Susu culture As a result of our time spent with the people, we vere also able
to see more of how the Susu live and how they via^ their world. The Susu culture is

predaninantly Muslum; many of the men went to the Mosque to pray to Allah and we saw
many men and women praying at the five designated times a day in front of their homes,
especially during the holy month of Ramadan during the 1 I. part of March and the

first part of April. Most of the people f^ted during dayli^t hours during Ramadan.
This brou^t up sane interesting conversations with some of the Susu about how
Christians pray and fast.

A Christian witness For the most part 1 felt that people were very curio\as

about our Christian faith, and respjected us for our devotion to God. I saw many doors

open for developing relationships with the people and leaders of the village. I saw
how projects such as the medical work that Jackie, Brad's mother does, and Brad's
helping to dig a well for the community, have helped to build trust among the people.

I saw that the Susu, just like any other people, have many felt needs that remain

unmet without the saving knowledge of God's grace through His son, Jesus. So many


times I wanted to gives ansvers to their needs, but felt unable to because I did not
know the language or how to connnunicate the message uniquely to them.
Back in the US During the summer months, now that I am back in Missouri, I
will be doing some travelling to campjs and churches and hopefully working p)art-time.

^iMy next step is to begin looking at options for getting further study in the French //
language so as to improve my effectiveness in working in Literacy and Translation iry
Africa in the future.

Prayer and Praise I am thankful to God for a very successful, safe and
fruitful trip. I know many people were praying and God answered those prayers. My
faith grew as I saw Him work so many things out and open doors that I never expected.
I left Africa with a sincere belief that God truly moves men and nations to the
vrorking out of His will.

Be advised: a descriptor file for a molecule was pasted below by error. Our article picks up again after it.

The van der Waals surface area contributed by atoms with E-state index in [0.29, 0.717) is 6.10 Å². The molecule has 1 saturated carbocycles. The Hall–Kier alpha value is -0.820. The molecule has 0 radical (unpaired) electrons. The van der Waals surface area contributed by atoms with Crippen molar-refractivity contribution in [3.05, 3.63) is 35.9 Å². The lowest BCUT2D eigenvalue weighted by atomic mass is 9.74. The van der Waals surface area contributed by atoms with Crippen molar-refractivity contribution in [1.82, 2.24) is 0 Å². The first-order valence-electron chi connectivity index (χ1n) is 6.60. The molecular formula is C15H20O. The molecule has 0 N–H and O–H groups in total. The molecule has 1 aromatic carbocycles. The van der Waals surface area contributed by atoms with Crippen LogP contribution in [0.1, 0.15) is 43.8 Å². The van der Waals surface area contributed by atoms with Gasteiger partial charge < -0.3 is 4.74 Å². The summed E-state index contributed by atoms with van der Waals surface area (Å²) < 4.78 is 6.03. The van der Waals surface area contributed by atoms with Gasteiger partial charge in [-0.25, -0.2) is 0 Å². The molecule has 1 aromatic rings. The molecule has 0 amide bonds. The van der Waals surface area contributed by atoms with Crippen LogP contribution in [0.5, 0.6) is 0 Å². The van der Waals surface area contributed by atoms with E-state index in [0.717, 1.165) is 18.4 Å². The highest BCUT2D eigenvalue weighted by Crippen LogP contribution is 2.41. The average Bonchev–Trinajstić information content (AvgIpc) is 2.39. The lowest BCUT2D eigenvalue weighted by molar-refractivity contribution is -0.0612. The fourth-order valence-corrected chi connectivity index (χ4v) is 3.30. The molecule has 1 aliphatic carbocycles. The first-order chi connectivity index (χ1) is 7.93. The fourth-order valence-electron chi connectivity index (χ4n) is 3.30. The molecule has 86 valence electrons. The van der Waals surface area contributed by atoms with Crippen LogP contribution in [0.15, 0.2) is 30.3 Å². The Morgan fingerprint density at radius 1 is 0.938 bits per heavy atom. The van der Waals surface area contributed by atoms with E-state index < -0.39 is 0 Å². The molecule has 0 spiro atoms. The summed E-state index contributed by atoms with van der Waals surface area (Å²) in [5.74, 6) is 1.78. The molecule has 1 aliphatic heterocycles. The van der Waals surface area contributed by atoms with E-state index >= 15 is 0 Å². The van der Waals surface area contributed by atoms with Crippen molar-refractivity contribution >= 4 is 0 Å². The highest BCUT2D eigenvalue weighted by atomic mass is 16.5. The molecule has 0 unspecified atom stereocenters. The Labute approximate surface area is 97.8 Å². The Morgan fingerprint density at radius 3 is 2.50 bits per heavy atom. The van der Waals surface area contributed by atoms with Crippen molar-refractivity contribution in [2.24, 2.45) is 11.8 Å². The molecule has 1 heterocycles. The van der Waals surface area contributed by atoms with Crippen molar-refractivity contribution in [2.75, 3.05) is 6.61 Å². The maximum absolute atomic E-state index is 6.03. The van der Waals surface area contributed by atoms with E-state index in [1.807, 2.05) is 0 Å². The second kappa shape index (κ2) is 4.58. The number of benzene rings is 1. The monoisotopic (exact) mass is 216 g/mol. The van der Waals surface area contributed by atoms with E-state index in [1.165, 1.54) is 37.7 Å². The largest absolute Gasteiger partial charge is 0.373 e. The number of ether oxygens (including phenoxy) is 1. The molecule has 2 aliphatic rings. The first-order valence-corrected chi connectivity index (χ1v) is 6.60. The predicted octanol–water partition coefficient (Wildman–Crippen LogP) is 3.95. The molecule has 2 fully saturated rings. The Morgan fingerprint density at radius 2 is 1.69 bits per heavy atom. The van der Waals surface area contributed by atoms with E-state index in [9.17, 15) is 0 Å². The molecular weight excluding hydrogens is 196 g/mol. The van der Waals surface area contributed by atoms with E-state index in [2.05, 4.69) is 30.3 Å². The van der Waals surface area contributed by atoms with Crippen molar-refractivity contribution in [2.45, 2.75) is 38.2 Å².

Hone address:

Forwarding agents:

Karen Wilhoit

Ron and Patty Oakes

3570 Santiago Dr.

12051 Cato

Florissant, Mo

Florissant, Mo




' ^2 ^Qr)f
Karen Wiihoit

Serving with Pioneer Bible Translators

Dear Friends,

November, 1990

THANKSGIVIN0 - In this Thanksgiving season, even though the situation in our

world looks more grim every day, we still have much to be thank-ful tor. We as
Christians have been given a wonder-ful gift of life and hope through Jesus
Christ. But to many people in this world this hope is unknown. This is true
for the Susu (or Sousou) people of Guinea in West Africa,
A LIGHT IN THE DARKNESS - In the seventh century B.C. Isaiah the prophet gave
a hopeful outlook for the region of Galilee in Palestine. As he spoke of its
people he said, "The people walking in darkness have seen a great light; on
those living in the land of the shadow of death a light has dawned." Usa.
9; 1 i,2) This light came to them in the first century A.D. when Jesus lived and
"ministered in Galilee, giving a message of hope to its people. But wijX this
Ikpht ever dawn on people like the Susu? The answer in God's word is yes.
As Isaiah continues to speak of the Messiah, he says in chapter 11 that he
"will stand as a banner for the peoples; the nations will rally to him," and
in chapter 25 Isaiah says that the Lord "will destroy the shroud that enfolds
all peoples, the sheet that covers all nations; he will swallow up death
forever. The Sovereign Lord will wipe away the tears from all faces; he will
remove the disgrace of his people from ail the earth."
Jesus swallowed up death forever when he died on the cross and gave all
mankind hope for new life. But this good news has not yet been heard by ail
people. A shroud still blinds the hearts of the Susu, and the light of God's
word has not yet dawned on them in their land. But there is a Christian
witness among the Susu.

RETURNING TO GUINEA - Today there is a_J;.,eam.of, translators working to

translate the Word of God, the Bible, into the Susu language so they can
understand it. I will be joining the work of Pioneer Bible Translators in
Guinea in January to help in the work of translating the Bible and in

organizing a literacy program so that the Susu can read their own language and